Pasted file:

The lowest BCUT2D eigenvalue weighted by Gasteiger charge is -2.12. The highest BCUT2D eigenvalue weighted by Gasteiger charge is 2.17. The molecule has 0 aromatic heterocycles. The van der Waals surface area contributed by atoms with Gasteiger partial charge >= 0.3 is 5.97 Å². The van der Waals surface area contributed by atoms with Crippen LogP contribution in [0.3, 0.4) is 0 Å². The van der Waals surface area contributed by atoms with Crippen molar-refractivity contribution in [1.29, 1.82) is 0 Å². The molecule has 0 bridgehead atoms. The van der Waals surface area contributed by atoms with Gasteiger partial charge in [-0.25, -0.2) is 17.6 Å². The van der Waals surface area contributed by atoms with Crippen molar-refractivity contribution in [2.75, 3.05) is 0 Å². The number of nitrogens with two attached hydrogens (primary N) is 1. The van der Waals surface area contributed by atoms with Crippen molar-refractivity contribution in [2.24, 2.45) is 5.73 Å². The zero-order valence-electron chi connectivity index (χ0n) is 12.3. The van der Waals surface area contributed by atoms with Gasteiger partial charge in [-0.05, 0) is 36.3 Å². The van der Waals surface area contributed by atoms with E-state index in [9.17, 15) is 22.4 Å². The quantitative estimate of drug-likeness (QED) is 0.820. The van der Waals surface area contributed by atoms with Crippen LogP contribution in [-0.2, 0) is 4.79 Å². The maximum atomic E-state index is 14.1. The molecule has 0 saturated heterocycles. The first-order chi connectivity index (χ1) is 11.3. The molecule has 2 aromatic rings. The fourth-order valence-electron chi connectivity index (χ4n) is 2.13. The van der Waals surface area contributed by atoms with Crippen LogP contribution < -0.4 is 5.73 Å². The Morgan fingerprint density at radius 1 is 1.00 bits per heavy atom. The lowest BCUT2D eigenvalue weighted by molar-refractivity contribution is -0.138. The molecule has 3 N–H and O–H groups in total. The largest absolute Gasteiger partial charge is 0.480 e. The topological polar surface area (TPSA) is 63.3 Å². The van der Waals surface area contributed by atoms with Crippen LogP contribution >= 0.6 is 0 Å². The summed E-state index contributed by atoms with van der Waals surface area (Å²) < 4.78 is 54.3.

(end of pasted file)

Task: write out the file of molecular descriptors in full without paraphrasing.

The lowest BCUT2D eigenvalue weighted by Gasteiger charge is -2.12. The highest BCUT2D eigenvalue weighted by Gasteiger charge is 2.17. The molecule has 0 aromatic heterocycles. The van der Waals surface area contributed by atoms with Gasteiger partial charge >= 0.3 is 5.97 Å². The van der Waals surface area contributed by atoms with Crippen LogP contribution in [0.3, 0.4) is 0 Å². The van der Waals surface area contributed by atoms with Crippen molar-refractivity contribution in [1.29, 1.82) is 0 Å². The molecule has 0 bridgehead atoms. The van der Waals surface area contributed by atoms with Gasteiger partial charge in [-0.25, -0.2) is 17.6 Å². The van der Waals surface area contributed by atoms with Crippen molar-refractivity contribution in [2.75, 3.05) is 0 Å². The number of nitrogens with two attached hydrogens (primary N) is 1. The van der Waals surface area contributed by atoms with Crippen molar-refractivity contribution in [2.24, 2.45) is 5.73 Å². The zero-order valence-electron chi connectivity index (χ0n) is 12.3. The van der Waals surface area contributed by atoms with Gasteiger partial charge in [-0.05, 0) is 36.3 Å². The van der Waals surface area contributed by atoms with E-state index in [9.17, 15) is 22.4 Å². The quantitative estimate of drug-likeness (QED) is 0.820. The van der Waals surface area contributed by atoms with Crippen LogP contribution in [-0.2, 0) is 4.79 Å². The maximum atomic E-state index is 14.1. The molecule has 0 saturated heterocycles. The first-order chi connectivity index (χ1) is 11.3. The molecule has 2 aromatic rings. The fourth-order valence-electron chi connectivity index (χ4n) is 2.13. The van der Waals surface area contributed by atoms with Crippen LogP contribution < -0.4 is 5.73 Å². The Morgan fingerprint density at radius 1 is 1.00 bits per heavy atom. The lowest BCUT2D eigenvalue weighted by molar-refractivity contribution is -0.138. The molecule has 3 N–H and O–H groups in total. The largest absolute Gasteiger partial charge is 0.480 e. The topological polar surface area (TPSA) is 63.3 Å². The van der Waals surface area contributed by atoms with Crippen LogP contribution >= 0.6 is 0 Å². The summed E-state index contributed by atoms with van der Waals surface area (Å²) < 4.78 is 54.3.